Skyscraper Ad

Definition

An online ad significantly taller than the 120×240 vertical banner.

Information

Skyscraper ads are tall — very tall — with heights often ranging from 500 to 800 pixels (and widths often ranging from 120 to 160 pixels). For a long time there was no standard sizes to which buyers and sellers adhered. This made skyscraper ads the province of large, well-branded sites that could sell custom advertising packages.

The IAB has since announced standard sizes for skyscraper ads. The standard skyscraper is 120×600 and the wide skyscraper is 160×600. With standards in place, skyscraper ads became more common at advertising networks.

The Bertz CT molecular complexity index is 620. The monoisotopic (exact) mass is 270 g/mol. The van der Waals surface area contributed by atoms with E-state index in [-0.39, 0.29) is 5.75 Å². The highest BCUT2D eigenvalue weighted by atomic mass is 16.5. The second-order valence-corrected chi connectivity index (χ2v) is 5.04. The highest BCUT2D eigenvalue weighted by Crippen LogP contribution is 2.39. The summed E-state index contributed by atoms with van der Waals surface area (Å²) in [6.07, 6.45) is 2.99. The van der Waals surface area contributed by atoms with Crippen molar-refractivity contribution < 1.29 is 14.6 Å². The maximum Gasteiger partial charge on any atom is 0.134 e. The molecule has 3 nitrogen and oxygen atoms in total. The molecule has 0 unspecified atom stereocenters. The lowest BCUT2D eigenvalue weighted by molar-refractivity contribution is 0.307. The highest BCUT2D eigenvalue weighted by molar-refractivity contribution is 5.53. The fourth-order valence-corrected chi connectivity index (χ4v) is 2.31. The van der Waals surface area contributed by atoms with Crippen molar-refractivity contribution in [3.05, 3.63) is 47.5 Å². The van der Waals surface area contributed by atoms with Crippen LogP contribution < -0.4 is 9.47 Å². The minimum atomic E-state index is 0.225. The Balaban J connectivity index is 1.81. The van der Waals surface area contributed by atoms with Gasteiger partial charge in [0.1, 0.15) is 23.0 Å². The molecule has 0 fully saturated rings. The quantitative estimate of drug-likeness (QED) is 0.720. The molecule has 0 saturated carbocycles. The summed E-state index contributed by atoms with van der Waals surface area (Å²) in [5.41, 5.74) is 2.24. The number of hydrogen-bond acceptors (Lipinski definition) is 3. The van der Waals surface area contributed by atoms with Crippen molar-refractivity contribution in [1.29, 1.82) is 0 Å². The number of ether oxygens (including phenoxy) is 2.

Skyscraper ads are often called skyscraper banners, although some examples have mimicked the look of a banner by using a combination of ad buttons and text.


Synonyms

skyscraper banner

Related Terms

banner ad, rectangle ad, vertical banner

Sites

IAB Standards : Ad Unit Guidelines

Historical

Some Early Adopters of Skyscraper Ads
(with dimensions listed in parentheses)

Dillbert.com (148×800)

Fool.com (125×600)

Forbes (150×800)

Tech Republic (125×600)

TechWeb (text & buttons)

The Economist (120×800)

The New York Times (140×800)

Articles

Bigger Is Better
ClickZ (February 27, 2003)

Special Report: Are Bigger Online Ads Really Better?
E-Commerce Times (July 26, 2001)

Studies Say Banner Ads Work, But Bigger Is Better
E-Commerce Times (July 19, 2001)

Skyscraper Ads Increase in Popularity, High in Cost
AdRelevance (June 18, 2001)

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